Naoshima, Japan’s Art Island

Think Naoshima, and you immediately think of the gigantic, sculpted  ‘Yellow Pumpkin’ by Yayoi Kusama, the symbol of this remote, yet famous art island. About three-square miles in size, it occupies a small space in the Seto Inland Sea and is a harmonic melange of contemporary art and resplendent nature.

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There are around 3,000 islands scattered across the Seto Inland Sea. Most of these are uninhabited, while Naoshima has transformed into a high-end art and architectural junction. The island is sometimes referred to as ‘Ando Island’, after the Pritzker Prize-winning architect Tadao Ando, whose timeless architectural masterpieces dominate Naoshima. In fact, you’ll also find a museum that’s designed by and dedicated to Ando.

1987 saw the island’s metamorphosis into an art project with the purchase of the south side of the island by Soichiro Fukutake, chairman of the current Benesse Holdings Inc. Over the next twenty years, the firm has been responsible for shaping the architectural landscape of this region, with the perfect blend of light, sound, space and colour.

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Once home to a small population that relied almost exclusively on the fishing industry, Naoshima is now the epicentre of world-class art installations and galleries, with the art movement having spread slowly to neighbouring islands in the Inland Sea as well. The local residents manage a few ryokan on the island, a traditional and alternate lodging to the Benesse Hotel. The Benesse House Museum and hotel designed by Tadao Ando is a great place to view the works of Andy Warhol, Jasper Johns, David Hockney and Japanese artists such as Otake Shinro.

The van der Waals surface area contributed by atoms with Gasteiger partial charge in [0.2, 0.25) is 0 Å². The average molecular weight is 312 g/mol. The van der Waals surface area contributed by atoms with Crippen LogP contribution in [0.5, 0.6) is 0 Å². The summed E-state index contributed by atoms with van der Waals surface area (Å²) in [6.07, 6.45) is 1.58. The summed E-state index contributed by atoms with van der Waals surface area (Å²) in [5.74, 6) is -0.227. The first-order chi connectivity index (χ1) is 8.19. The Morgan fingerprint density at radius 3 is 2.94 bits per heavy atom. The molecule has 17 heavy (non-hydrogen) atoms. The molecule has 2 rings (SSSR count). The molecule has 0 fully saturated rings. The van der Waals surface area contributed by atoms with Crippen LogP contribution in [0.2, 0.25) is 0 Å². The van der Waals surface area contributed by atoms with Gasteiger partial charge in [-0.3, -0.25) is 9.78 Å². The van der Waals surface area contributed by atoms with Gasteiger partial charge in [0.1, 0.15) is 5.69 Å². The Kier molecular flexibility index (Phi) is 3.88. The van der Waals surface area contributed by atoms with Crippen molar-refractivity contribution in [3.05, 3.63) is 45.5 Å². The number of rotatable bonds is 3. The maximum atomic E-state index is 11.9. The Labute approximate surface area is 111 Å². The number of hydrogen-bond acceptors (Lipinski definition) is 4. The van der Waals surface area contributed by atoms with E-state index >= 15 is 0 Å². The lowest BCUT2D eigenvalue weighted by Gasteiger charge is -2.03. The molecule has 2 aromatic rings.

Ando’s Chichu Art Museum is, perhaps, the one that draws most crowds to the island. It is built under a hill, although you don’t quite get the feeling of being underground due to open courtyards and cleverly affixed skylights. The ground level of the museum presents an installation by Walter De Maria, an American sculptor. You can enjoy the “Open Sky” on the topmost floor, where you can sit on stone benches and watch the changing colours of the sky through a framed ceiling. However, Chichu draws attention through the works of James Turrell and the exquisite Monet it houses, one from the famous water lily collection.

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There are many works of art strewn outdoors, through the length and breadth of the island. Don’t miss the Japanese-style public bathhouse, adroitly named Naoshima Bath ‘I Love Yu’. Take a soak in this piece of art for the complete experience!

The Art House Project is a must-see, comprising Edo period dwellings that have been converted into artworks. The Garden of Ku in Ishibashi also has the power to mesmerise.

The Setouchi Triennale is an art festival that occurs every three years and is definitely worth looking into.

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Kusama’s large yellow pumpkin perched at the edge of a small jetty is perhaps the most identifiable feature of Naoshima. Iconic to this island, you’ll also find a similar yet larger red pumpkin by the same sculptor at the Miyanoura ferry port.

Naoshima is an island of artistic wonders where art blends seamlessly with nature. Visit this fascinating island for a cultural awakening.

If you are planning a trip to Naoshima in Japan, do not hesitate to contact your luxury travel designer Mr. Isao Numano.